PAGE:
Besides your discomfort, one effect of writer-director Justin Chon choosing the title Gook for his electric, impassioned second feature is a suggestion of definitiveness, a suggestion that, for better or worse, this isn’t just the story of its characters but that of a people.
The film, a comic drama tinged with tragedy, is set on the day in 1992 when South-Central Los Angeles erupted after the acquittal of the police officers who beat Rodney King. Often, it’s a powerful corrective: In a subplot here we witness the story behind the stereotypical image, familiar from the news and garbage like Falling Down, of a Korean shopkeeper caught up in ugly confrontations with customers. This shopkeeper, played by Chon’s father, pulls a gun on a preteen African-American girl (irresistible newcomer Simone Baker) who he believes has been shoplifting. Much later, as he listens to other local Korean business owners updating the community on a radio broadcast about attacks on their stores, he explains to a young Korean-American man that, back home, every man had to serve some years in the military.
The young man seems surprised by this, mentions that he always thought his own immigrant father had made that up, and then somehow gets around to mentioning what he plans to do with his life: He’s going to be an R&B singer. Now it’s the old man who doesn’t understand.
At Gook’s best, Chon captures, with sharply memorable dialogue, both the essence of his particular characters but also the broad drift of generations. We meet two Americanized young men who have inherited their late father’s ratty shoe store; they work the counter, even hustling to stock it with some choice kicks a friend sells off a truck, but do so more out of familial obligation than any passion. Much of the film’s first half is low-key, local-color comedy, shot with a free-roaming camera and an ear for crackling street talk. “You people always trying to rip us off,” a black woman says to Daniel (David So), the brother who wants to be a singer, as he rings her up. “You people?” he snaps. “Bitch, you never heard of fucking taxes before?” The initial hang-out aimlessness, and the black-and-white photography, invites comparison to Kevin Smith’s Clerks, but Gook is more accomplished, more convincing and often prickingly tense, as its characters can’t curl up in pop culture and hide from the world — both brothers get jumped by some toughs even before the riots. For all that, Eli (Chon), the protagonist, gets caught up in welcome glimpses of everyday rhapsody: the splendor of an automated car wash, a three-person dance party.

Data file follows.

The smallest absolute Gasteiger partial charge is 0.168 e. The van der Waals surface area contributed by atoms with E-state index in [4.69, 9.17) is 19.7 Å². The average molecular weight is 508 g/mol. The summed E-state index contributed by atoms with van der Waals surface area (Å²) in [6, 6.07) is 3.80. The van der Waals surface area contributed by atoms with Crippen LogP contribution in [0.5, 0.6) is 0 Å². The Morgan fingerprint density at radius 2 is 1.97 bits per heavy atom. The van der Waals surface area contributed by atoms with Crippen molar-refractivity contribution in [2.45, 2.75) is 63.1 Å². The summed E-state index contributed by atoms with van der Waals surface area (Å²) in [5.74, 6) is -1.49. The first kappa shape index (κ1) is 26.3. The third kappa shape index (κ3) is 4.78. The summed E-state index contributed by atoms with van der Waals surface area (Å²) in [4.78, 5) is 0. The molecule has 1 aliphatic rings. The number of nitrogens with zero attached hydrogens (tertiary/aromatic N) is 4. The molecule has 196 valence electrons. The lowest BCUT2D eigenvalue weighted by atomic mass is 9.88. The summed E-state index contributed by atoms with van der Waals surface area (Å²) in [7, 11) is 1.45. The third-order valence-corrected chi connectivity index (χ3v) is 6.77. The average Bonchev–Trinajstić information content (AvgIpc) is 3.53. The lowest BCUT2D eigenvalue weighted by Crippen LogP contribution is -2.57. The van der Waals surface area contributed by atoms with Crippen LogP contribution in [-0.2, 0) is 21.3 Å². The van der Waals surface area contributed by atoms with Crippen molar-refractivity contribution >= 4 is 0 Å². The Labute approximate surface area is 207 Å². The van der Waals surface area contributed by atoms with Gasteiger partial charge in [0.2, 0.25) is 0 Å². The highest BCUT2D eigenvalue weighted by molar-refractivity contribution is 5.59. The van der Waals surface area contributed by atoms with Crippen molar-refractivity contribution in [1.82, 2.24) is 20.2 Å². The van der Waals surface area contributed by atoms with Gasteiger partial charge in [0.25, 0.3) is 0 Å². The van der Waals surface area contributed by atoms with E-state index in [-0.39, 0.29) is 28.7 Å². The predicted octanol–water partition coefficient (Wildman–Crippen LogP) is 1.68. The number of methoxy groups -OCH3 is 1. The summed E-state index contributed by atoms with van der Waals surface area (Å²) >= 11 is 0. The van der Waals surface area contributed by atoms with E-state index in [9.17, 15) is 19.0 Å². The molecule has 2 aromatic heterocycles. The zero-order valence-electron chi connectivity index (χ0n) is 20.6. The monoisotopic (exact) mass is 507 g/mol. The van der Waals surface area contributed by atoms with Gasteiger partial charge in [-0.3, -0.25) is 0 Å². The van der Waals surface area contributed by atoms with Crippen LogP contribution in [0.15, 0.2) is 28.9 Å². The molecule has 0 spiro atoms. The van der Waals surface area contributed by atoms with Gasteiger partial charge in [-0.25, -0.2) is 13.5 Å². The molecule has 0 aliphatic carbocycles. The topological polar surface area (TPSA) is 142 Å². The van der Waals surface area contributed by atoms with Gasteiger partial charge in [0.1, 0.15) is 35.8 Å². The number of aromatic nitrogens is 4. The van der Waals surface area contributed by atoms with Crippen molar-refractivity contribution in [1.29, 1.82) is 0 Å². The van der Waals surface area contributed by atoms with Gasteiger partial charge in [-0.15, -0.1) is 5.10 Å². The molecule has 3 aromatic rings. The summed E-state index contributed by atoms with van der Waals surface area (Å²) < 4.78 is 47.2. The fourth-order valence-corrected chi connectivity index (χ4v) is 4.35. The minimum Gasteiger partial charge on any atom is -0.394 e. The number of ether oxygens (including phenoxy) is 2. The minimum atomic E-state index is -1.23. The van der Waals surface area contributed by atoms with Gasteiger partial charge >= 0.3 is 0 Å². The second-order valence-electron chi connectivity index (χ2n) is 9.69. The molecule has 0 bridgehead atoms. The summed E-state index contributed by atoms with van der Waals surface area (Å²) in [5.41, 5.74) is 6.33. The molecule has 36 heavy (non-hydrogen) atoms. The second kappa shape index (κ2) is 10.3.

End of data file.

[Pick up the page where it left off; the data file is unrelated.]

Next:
Chon shares strong scenes with So, whose character Eli must upbraid, and Kamilla, the girl accused of stealing by the shopkeeper across the street. She hates school, and hates her home even more, so she hangs at the shoe store, insisting she can help the brothers, who pretend at first only to tolerate her begrudgingly but clearly can’t resist her smile, her high spirits, her sweetness and her hustle. All three leads give convincing, charismatic performances, even in Chon’s extended takes, which can find his actors shouting at each other for full minutes. As in all movies that study life over a day, little happens and everything happens, more than is credible.
The other film that haunts Chon’s is, of course, Spike Lee’s Do the Right Thing, that masterpiece of neighborhood observation and inevitable conflagration. Lee’s miraculous film finds empathy for everyone, even the racist schnook son of the pizzeria owner — they’re all individuals, never types. It’s here that Chon’s film is troubling in ways its creator probably doesn’t intend: Gook has a villain, the older brother of Kamilla, who keeps siccing his posse on the brothers. In one excruciatingly lengthy scene, Keith (Curtiss Cook Jr.) screams at Kamilla, telling her that those “gooks” are just using her, that they use everybody, and demanding that she tell him where she scored a pair of those high-dollar sneakers. Then, as the city burns, he of course races to the shoe store. This incident has none of Lee’s sense of tragic inevitability, and Chon’s late-in-the-film efforts to humanize Keith — to root the heel’s fury in a cycle of violence — aren’t persuasive enough to wash away the sense that another cycle is repeating: the onscreen demonization of black men.
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